Who Is Dong Jingwei? Alleged China Defector's Disappearance Shrouded in Mystery

One of China's most senior security officials is in the spotlight this week amid a flurry of unconfirmed reports that he has defected to the United States bearing potentially damaging evidence regarding the alleged human-made origins of the coronavirus.

U.S.-based conservative commentary website RedState has named counterintelligence officer Dong Jingwei—China's vice minister of state security—as the high-ranking official who has defected to the U.S. Closely watched intelligence community newsletter SpyTalk has also reported on the subject.

While the Chinese government is yet to comment on these rumors about Dong, 57, a U.S. government source told Newsweek the stories were "absolutely untrue." Meanwhile, some in China's online community appear to be skeptical about his whereabouts.

RedStar was the first to report news about a Chinese defector on June 4. The political blog would not name Dong for another two weeks, but its report said the top official, reportedly in the hands of the Defense Intelligence Agency (DIA), carried sensitive information about China's special weapons programs, including those of a biological nature.

A follow-up on June 11 stated that the alleged defector had provided evidence pertaining to the origins of COVID-19, specifically its alleged human-made origins in the Wuhan Institute of Virology, where it was supposedly engineered as part of a People's Liberation Army project.

Dong's decision to hand himself over to the DIA was kept so under wraps that neither FBI Director Christopher Wray nor the CIA had any knowledge of it, reported RedStar, citing unnamed sources.

The state security official was finally named on June 17 by RedStar and SpyTalk, both of which reported on claims he had flown to the U.S. with his daughter via Hong Kong in February.

Besides providing evidence about the coronavirus's origins, Dong allegedly handed the U.S. intelligence community a list of American officials passing intelligence to China, as well as the names of Chinese spies operating in the U.S., the reports said.

According to U.S.-based pro-democracy activist and Chinese defector Han Lianchao, who posted a tweet on Wednesday, June 16, Dong was among the subjects discussed in Alaska on March 18 and 19, when Secretary of State Antony Blinken and national security adviser Jake Sullivan met with one of China's top diplomats Yang Jiechi and Chinese Foreign Minister Wang Yi.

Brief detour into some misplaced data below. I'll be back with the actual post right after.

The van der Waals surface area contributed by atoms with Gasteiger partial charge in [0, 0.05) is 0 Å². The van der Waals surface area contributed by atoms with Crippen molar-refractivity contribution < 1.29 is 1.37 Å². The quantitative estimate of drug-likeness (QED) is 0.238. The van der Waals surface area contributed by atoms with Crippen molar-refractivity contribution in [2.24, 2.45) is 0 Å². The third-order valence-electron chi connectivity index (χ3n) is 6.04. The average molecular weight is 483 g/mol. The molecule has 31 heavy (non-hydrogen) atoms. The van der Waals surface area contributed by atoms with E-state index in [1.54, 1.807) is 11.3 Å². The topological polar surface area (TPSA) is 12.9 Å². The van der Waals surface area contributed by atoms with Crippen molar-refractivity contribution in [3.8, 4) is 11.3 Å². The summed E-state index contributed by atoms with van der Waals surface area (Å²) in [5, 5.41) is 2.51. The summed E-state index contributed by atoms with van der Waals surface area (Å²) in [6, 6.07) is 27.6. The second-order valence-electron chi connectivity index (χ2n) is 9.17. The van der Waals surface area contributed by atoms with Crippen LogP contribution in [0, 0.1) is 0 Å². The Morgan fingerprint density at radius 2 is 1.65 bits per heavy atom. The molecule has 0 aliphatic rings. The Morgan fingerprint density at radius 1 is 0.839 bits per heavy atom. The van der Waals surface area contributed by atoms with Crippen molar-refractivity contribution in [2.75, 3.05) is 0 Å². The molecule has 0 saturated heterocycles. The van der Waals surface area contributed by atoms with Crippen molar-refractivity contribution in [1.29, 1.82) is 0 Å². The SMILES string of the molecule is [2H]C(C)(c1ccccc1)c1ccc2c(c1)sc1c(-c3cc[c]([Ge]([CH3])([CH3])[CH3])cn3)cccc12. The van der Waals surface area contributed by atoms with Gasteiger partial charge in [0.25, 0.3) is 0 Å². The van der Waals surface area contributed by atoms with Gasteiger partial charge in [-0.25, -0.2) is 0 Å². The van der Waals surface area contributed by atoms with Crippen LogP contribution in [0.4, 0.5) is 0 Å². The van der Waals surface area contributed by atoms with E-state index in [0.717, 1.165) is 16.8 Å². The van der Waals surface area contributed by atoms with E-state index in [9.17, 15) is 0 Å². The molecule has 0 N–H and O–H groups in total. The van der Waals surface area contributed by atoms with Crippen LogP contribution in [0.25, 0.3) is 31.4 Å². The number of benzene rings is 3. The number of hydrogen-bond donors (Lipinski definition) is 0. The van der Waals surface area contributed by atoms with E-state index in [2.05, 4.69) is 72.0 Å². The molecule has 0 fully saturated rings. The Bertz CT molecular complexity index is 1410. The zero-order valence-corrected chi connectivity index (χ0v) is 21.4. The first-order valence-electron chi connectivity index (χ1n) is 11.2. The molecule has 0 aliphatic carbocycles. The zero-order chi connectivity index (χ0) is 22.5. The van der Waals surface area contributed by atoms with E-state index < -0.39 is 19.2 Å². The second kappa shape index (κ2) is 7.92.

The Chinese officials reportedly requested Dong's return, but the Biden officials claimed he was not in the U.S.—because they did not know of his defection at the time, reported RedStar.

Less than 24 hours after Dong's name was revealed on June 17 and the rumors began circulating among Chinese-language news sites in the U.S. and beyond, China's Ministry of State Security announced that Dong had made a recent appearance at a counterintelligence seminar.

During the talk last Friday, Dong reportedly told intelligence officers to be aware of infiltration tactics and espionage by foreign actors. In particular, Dong warned officials of "insiders" who were "colluding with foreign intelligence agencies" to conduct "anti-China" activities.

The report carried by the website of China's Central Political and Legal Affairs Commission did not specify where the talk took place and did not include a picture of Dong or other participants.

Former intelligence officials quoted by SpyTalk have largely dismissed the Dong Jingwei defection as a rumor. RedStar said it stood by its sources.

If the stories are confirmed, Beijing's top spy catcher would become the highest-ranking official known to have defected to the U.S. since the founding of the People's Republic of China.

Commentators have also theorized that the story may have origins inside China's state security apparatus. If it is a ruse, it also appears to have planted some doubt among Chinese netizens.

On Weibo, China's largest social media service, users shared Friday's report about Dong's seminar appearance. While some noted the statement was a deliberate response to the rumors circulating in the U.S., others remained unconvinced, citing the lack of photographic evidence or other detailed information.

The speculation comes less than two weeks before the country is set to hold celebrations marking the 100-year anniversary of the Communist Part of China on July 1.

China's Ministry of Foreign Affairs has yet to respond to Newsweek's request for comment.

Update 6/22/21 1:05 p.m. ET: This story has been updated with comment from a U.S. government source.

Updated 6/23/21 12:25 a.m. ET: A previous version of this article incorrectly stated that SpyTalk had reported Dong Jingwei's defection, rather than reported on rumors related to the subject.

Rumors Circulate About Chinese Official's U.S. Defection
The Chinese national flag is seen at the entrance to the Zhongnanhai leadership compound in Beijing on May 18, 2020. Unconfirmed reports say that one of China's most senior security officials has defected to the U.S. NICOLAS ASFOURI/AFP via Getty Images

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